Bill Baptist/NBAE via Getty Images
By Rob Mahoney
July 13, 2014

The Houston Rockets have decided not to match the near-max offer sheet given to Chandler Parsons by the Dallas Mavericks, as confirmed by Parsons' own Twitter account. So continues a rather disastrous turn for Houston's offseason, in which the joint prospect of adding Chris Bosh on a four-year deal and bringing back Parsons on a three-year contract has somehow yielded neither player. That's a huge, gut-wrenching swing for a franchise that was on the brink of first-tier contention, especially given that it was by Houston's elective that Parsons became a free agent in the first place.

Parsons had a team option for the 2014-15 season worth just under a million dollars, a tremendous value for a player of Parsons' age and production. Yet rather than exercise that option to keep Parsons on the cheap, Houston declined it to accelerate the young forward's free agency. In doing so the Rockets made Parsons a restricted free agent rather than an unrestricted one, a move that, in theory, was thought to protect Houston against just this outcome. No matter how lucrative an offer Parsons received, his restricted status gave the team final say over whether he would stay or go. Had the Rockets picked up Parsons' team option and delayed his free agency until next summer, Parsons would instead have been able to pick his future employer in 2015 from all those teams with interest and cap room to spare.

As it turns out, the Rockets will somehow get neither a reinvestment from Parsons on a long-term deal nor another season of his services on one of the most cost-effective contracts in the league. Dallas succeeded in building an offer that made Houston balk: Near the maximum allowed in terms of dollar amount, complicated by a third-year player option and layered with a 15-percent trade kicker. These are not totally unreasonable terms for Parsons, and there is reported indication (via that the Rockets would have matched the offer had they succeeded in landing Bosh. When that possibility fell through, however, Houston ultimately passed on retaining Parsons on the grounds that his offer sheet was too costly.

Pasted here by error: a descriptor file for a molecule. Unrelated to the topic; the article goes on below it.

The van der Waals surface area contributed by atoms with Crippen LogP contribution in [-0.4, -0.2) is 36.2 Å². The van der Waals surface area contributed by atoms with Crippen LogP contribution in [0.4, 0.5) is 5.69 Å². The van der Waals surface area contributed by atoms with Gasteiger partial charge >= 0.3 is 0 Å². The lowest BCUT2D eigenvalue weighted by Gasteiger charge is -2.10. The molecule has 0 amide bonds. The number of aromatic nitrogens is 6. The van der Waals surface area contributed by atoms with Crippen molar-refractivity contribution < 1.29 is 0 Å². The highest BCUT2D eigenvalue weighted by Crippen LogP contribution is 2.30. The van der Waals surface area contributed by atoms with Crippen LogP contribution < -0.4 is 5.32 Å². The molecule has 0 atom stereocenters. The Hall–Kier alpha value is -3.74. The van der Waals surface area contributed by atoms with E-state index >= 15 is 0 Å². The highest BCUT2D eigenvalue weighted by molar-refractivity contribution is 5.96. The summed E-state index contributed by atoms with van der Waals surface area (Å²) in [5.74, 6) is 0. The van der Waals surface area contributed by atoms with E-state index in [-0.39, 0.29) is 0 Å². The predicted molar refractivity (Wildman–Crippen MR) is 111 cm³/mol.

If we examine that decision solely from a financial perspective, the Rockets could have made the same four-year, $32 million deal with Trevor Ariza they hashed out on Saturday and matched the offer to Parsons while fielding a very good team below the luxury tax line. In that scenario, Parsons could remain a Rocket as long as the team saw fit;  his new deal (worth $14.7 million in its first season) is not so rich as to negate Parsons' trade value, meaning that Houston could still escape from under the heft of his contract while scoring actual assets in return. Instead, the Rockets – after a last-ditch effort to extract some chip from the Mavs via sign-and-trade – will get nothing in return for one of the team's most instrumental players.

To decline Parsons' team option in the first place was odd, so much so that the two parties were widely believed to have a mutual understanding as to how Parsons' free agency would unfold. That clearly was not the case. Houston's subsequent choice to let Parsons go, though, is where things veer into truly puzzling territory. If Houston wasn't prepared to match an offer like this one, what was the value in allowing him to become a free agent in the first place? This was a heinous miscalculation on Morey's part, as a dream scenario dissolved to leave the Rockets markedly worse off than they had been previously. Houston isn't finished, as various exceptions can still be used or cap space created. Still, the Rockets have thus far replaced the impossibly affordable deal of Parsons with a multi-year gamble on a career-year Trevor Ariza. That's an exchange that should leave any executive queasy, yet for its acceptance of that premise Houston has none to blame but itself.

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